Posted by Brent Wilson on 8/30/2016 to Fruit Gardening
To produce healthy fruit, peach and nectarine trees will require yearly pruning. The Vase Training Method presented here produces a vase-shaped tree consisting of 3 or 4 scaffolds (main branches) of equal lengths and no central leader (vertical growing top central branch).
When To Prune
You'll want to prune peach and nectarine trees in late winter before new leaves begin to emerge. This is typically February, but adjust this time based on your local weather. At this time it will be easier to detect buds that have been damaged by cold weather. If a flower bud looks as though it has been winter-killed, cut it off. Also cut off winter-killed limbs that have wrinkled bark.
Young or New Trees
If you have purchased bare root trees follow the instruction below for initial pruning at time of planting:
Small Bare Root Liners: These are single-trunk "whips" that usually have no side branches and should be topped at 30 inches above ground at planting time. The shoots that will become the main scaffold branches of your tree will usually emerge on the trunk within 4 to 6 inches below the cut.
Larger Bare Root Trees: If the bare root tree is branched when it comes from the nursery, select three or four lateral branches growing with wide-angle crotches (greater than 45°) spaced evenly up and around the trunk. These will be your permanent main scaffold limbs. The lowest limb should be about 15 inches above the ground and the highest about 30 inches from the ground. If no desirable laterals are available, top the tree to 30 inches in height and cut out all side branches to a point where there is only one bud left on the branch. A shoot will often develop from these buds and may be suitable for main scaffold limbs.
Container-Grown: Many container grown trees that you purchase from a nursery are 2-year old trees. If they were pruned properly by the grower these older trees will already have strong branches with wide crotch angles.
During the first dormant season (winter) after planting, these branches should be pruned back (headed) to a point that leaves 6 or 7 buds on the branch. The height at which branched trees are headed depends on the size of the tree and the positions of good side branches. Remember, you will only be keeping 3 or 4 main scaffold branches. It's best if these are spaced evenly around the trunk. Remove any weak branches growing from the trunk and any suckers growing from the base.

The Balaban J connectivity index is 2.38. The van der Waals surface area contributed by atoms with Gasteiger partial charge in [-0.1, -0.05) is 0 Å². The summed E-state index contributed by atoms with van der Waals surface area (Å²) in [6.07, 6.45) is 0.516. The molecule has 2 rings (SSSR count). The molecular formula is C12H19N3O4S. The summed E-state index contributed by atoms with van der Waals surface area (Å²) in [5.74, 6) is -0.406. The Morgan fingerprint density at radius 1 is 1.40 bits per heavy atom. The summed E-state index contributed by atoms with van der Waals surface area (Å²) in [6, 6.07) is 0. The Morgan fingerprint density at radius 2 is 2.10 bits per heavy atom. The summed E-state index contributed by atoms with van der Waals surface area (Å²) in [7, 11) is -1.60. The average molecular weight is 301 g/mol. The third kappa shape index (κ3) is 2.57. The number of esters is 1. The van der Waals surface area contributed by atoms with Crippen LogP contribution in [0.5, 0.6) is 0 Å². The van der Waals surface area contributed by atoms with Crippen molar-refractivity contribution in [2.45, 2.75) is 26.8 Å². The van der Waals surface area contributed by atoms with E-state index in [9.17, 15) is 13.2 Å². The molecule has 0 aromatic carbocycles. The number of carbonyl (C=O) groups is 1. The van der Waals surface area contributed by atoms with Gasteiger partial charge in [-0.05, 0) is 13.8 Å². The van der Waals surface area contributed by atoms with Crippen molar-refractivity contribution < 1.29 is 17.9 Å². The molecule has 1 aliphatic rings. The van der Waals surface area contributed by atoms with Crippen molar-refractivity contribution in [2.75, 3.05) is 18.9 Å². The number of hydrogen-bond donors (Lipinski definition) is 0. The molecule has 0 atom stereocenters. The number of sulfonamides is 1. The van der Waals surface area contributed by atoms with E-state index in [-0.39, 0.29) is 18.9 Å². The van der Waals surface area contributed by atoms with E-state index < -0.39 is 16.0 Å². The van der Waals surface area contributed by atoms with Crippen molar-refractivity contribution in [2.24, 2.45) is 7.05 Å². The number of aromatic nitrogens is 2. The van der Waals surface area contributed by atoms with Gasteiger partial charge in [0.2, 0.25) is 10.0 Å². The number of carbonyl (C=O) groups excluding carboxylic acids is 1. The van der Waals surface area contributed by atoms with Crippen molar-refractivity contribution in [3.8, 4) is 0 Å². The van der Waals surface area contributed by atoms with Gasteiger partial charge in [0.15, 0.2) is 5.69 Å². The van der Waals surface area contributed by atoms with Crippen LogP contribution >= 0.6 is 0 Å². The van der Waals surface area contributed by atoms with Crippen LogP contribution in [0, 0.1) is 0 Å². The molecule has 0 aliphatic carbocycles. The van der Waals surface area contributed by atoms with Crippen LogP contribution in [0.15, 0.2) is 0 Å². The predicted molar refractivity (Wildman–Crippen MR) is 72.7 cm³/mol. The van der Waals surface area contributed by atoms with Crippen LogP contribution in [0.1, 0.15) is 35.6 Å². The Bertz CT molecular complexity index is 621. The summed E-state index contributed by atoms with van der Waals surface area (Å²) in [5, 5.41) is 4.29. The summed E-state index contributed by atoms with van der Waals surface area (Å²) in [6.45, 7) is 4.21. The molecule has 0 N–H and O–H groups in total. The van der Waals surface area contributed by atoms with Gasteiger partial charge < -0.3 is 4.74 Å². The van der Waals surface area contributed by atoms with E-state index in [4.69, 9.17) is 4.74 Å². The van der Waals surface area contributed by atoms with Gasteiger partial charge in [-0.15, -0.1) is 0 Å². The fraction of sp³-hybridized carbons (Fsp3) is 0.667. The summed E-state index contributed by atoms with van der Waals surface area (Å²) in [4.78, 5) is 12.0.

Second Dormant Season
During the second dormant season, in mid-February to early March, start pruning by removing diseased, broken and low-hanging limbs. Next, to develop an open-center, vase-shaped tree, remove vigorous upright shoots that may have developed on the inside of the main scaffold branches. The tree shown in the image to the right shows what a peach tree might look like at the end of the first growing season, and what it would look like after pruning in late winter.
Peaches are produced on wood that grew during the previous season. Once the scaffold system of the young peach tree is established, prune as little as possible until the tree becomes mature enough to fruit, usually the third or fourth year.
Follow the same principles used after the second growing season. The objective is to open up the tree to allow sunlight penetration and air movement and to improve spray coverage. When the tree is well-grown, pruning consists mainly of moderate thinning and heading cuts back to outward-growing laterals to keep the tree low and spreading. A height of 8 to 9 feet is preferred.
Start by removing low-hanging, broken, and/or diseased limbs. To maintain the open center, remove any extremely vigorous upright shoots developing on the inside of the tree, leaving the smaller shoots for fruit production. Cut them off close the the branch.
Prune out poor-quality fruiting wood, such as shoots growing off the branch that are less than pencil-size in diameter or branches that hang downward and are shaded. The desirable wood left for production should be about the diameter of a pencil and from 12 to 18 inches in length. If the length exceeds 24 inches, cut off about one-third of this fruiting branch.
Finally, prune the vigorous upright limbs growing off the main scaffold branches by cutting them back to an outside-growing shoot.
When a peach tree is healthy and growing conditions are favorable, sometimes a peach tree will set more fruit than the branches can handle. Branches may break and the fruits typically have poor color and taste. To prevent limb breakage and ensure good fruit quality, excess fruits must be removed or thinned. Hand-thin the tree about four weeks after full bloom, spacing the peaches about 6 inches apart on the limb. When thinning by hand, grasp the stem or branch firmly between the thumb and forefinger and pull the fruit off with a quick motion of the second and third fingers.
If all of this sounds like too much for you to handle, contact your local arborist or local Extension agent for further consultation.
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